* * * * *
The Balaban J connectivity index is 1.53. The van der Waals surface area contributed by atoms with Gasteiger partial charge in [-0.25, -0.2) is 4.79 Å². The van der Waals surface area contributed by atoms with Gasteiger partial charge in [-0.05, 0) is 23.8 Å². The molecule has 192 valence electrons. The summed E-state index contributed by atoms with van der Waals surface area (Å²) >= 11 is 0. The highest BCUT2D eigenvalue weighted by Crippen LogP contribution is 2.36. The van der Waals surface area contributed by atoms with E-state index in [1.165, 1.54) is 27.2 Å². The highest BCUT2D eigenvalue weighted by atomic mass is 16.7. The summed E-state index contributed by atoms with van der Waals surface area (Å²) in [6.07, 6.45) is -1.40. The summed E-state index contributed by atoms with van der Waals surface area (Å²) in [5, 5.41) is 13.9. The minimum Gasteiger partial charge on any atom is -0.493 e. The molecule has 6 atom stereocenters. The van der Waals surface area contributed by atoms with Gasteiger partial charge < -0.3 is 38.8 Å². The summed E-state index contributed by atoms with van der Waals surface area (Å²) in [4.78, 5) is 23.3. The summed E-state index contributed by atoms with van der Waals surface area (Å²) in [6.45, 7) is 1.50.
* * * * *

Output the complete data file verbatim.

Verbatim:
The Balaban J connectivity index is 1.53. The van der Waals surface area contributed by atoms with Gasteiger partial charge in [-0.25, -0.2) is 4.79 Å². The van der Waals surface area contributed by atoms with Gasteiger partial charge in [-0.05, 0) is 23.8 Å². The molecule has 192 valence electrons. The summed E-state index contributed by atoms with van der Waals surface area (Å²) >= 11 is 0. The highest BCUT2D eigenvalue weighted by Crippen LogP contribution is 2.36. The van der Waals surface area contributed by atoms with E-state index in [1.165, 1.54) is 27.2 Å². The highest BCUT2D eigenvalue weighted by atomic mass is 16.7. The summed E-state index contributed by atoms with van der Waals surface area (Å²) in [6.07, 6.45) is -1.40. The summed E-state index contributed by atoms with van der Waals surface area (Å²) in [5, 5.41) is 13.9. The minimum Gasteiger partial charge on any atom is -0.493 e. The molecule has 6 atom stereocenters. The van der Waals surface area contributed by atoms with Gasteiger partial charge < -0.3 is 38.8 Å². The summed E-state index contributed by atoms with van der Waals surface area (Å²) in [4.78, 5) is 23.3. The summed E-state index contributed by atoms with van der Waals surface area (Å²) in [6.45, 7) is 1.50.